The New York Times discusses the issue of pseudonyms vs. “real” names in online identification, asking “who decides who you are online?”:
The writer Salman Rushdie hit Twitter on Monday morning with a flurry of exasperated posts. Facebook, he wrote, had deactivated his account, demanded proof of identity and then turned him into Ahmed Rushdie, which is how he is identified on his passport. He had never used his first name, Ahmed, he pointed out; the world knows him as Salman. […]
Mr. Rushdie’s predicament points to one of the trickiest notions about life in the digital age: Are you who you say you are online? Whose business is it — and why?
As the Internet becomes the place for all kinds of transactions, from buying shoes to overthrowing despots, an increasingly vital debate is emerging over how people represent and reveal themselves on the Web sites they visit. One side envisions a system in which you use a sort of digital passport, bearing your real name and issued by a company like Facebook, to travel across the Internet. Another side believes in the right to don different hats — and sometimes masks — so you can consume and express what you want, without fear of offline repercussions.
The argument over pseudonyms — known online as the “nym wars” — goes to the heart of how the Internet might be organized in the future. […] Facebook insists on what it calls authentic identity, or real names. And it is becoming a de facto passport vendor of sorts, allowing its users to sign into seven million other sites and applications with their Facebook user names and passwords. […]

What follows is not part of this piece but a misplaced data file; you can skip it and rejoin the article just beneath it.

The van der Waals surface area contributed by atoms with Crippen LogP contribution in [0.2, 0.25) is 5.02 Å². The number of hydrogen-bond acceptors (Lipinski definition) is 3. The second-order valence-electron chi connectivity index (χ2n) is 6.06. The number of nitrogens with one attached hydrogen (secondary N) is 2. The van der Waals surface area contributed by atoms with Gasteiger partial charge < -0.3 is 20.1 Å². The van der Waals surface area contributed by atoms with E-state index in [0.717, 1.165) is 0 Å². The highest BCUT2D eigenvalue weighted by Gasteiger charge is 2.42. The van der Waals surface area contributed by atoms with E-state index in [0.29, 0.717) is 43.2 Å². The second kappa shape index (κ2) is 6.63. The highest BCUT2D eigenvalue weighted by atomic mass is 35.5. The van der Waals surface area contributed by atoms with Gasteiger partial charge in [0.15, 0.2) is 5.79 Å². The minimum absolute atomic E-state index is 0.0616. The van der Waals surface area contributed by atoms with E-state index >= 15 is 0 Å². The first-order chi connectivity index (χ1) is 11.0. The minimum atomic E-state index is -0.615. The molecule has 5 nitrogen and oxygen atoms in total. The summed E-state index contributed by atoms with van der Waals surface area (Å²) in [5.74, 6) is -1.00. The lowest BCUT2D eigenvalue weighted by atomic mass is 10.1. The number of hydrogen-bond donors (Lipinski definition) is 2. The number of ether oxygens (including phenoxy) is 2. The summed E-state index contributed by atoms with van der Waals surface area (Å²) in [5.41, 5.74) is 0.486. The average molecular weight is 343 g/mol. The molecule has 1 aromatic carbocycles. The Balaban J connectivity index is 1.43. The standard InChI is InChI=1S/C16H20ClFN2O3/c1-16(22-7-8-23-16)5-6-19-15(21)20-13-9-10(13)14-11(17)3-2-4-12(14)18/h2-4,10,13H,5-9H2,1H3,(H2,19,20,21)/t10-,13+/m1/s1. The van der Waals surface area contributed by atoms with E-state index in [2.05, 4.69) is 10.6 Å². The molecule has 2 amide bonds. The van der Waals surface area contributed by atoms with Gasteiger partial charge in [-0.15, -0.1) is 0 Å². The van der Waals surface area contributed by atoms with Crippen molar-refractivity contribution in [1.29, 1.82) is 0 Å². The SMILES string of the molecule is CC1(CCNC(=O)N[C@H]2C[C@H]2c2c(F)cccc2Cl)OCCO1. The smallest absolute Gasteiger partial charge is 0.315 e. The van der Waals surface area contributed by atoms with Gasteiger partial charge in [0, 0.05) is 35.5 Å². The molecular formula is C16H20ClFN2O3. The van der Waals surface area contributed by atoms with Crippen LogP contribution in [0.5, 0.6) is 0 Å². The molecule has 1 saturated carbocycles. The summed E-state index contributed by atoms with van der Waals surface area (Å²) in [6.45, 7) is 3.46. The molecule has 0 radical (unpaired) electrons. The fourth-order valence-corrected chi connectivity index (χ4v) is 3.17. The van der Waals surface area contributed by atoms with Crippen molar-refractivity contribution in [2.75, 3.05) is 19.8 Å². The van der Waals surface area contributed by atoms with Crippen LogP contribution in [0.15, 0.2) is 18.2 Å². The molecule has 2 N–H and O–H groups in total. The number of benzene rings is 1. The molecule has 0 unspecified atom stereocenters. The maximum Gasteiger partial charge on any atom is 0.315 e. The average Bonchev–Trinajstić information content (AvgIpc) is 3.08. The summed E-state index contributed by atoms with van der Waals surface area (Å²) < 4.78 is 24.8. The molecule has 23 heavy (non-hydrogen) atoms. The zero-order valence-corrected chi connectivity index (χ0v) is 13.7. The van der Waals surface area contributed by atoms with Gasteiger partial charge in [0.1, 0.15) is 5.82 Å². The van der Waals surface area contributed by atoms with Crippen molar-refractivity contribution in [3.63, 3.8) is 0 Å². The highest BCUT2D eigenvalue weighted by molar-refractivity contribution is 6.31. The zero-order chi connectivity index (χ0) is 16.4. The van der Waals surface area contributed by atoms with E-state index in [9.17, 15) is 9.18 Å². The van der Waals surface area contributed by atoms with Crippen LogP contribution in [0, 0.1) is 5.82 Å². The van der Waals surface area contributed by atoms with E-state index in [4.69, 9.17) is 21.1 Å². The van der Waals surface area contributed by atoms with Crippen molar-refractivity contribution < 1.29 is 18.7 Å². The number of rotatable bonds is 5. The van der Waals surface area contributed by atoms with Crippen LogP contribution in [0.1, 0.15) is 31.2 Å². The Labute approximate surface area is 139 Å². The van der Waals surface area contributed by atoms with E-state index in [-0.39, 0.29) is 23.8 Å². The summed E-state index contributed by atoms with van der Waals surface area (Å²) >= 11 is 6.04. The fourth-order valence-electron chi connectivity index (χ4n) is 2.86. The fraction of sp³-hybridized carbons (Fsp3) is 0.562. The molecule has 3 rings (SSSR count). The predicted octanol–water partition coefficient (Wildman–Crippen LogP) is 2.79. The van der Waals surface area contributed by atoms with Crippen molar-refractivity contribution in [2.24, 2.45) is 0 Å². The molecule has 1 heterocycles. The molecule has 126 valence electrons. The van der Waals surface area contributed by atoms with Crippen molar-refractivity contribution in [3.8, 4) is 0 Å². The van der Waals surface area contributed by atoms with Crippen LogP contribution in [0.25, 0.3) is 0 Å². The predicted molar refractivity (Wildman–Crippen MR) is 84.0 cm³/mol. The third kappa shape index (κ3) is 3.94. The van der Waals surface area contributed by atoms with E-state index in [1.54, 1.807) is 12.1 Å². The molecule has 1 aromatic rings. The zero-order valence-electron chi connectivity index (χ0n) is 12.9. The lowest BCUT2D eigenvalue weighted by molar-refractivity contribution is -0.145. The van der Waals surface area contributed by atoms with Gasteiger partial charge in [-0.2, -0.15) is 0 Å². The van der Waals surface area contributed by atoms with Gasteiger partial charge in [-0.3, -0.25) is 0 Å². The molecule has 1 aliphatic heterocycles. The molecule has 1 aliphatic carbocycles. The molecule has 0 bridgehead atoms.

The debate over identity has material consequences. Data that is tied to real people is valuable for businesses and government authorities alike. Forrester Research recently estimated that companies spent $2 billion a year for personal data, as Internet users leave what the company calls “an exponentially growing digital footprint.”
And then there are the political consequences. Activists across the Arab world and in Britain have learned this year that social media sites can be effective in mobilizing uprisings, but using a real name on those sites can lead authorities right to an activist’s door. […]
Of course, people have always used pseudonyms. Some, like Mark Twain, are better known by their fake names. Some use online pseudonyms to protect themselves, like victims of abuse. Still others use fake names to harass people.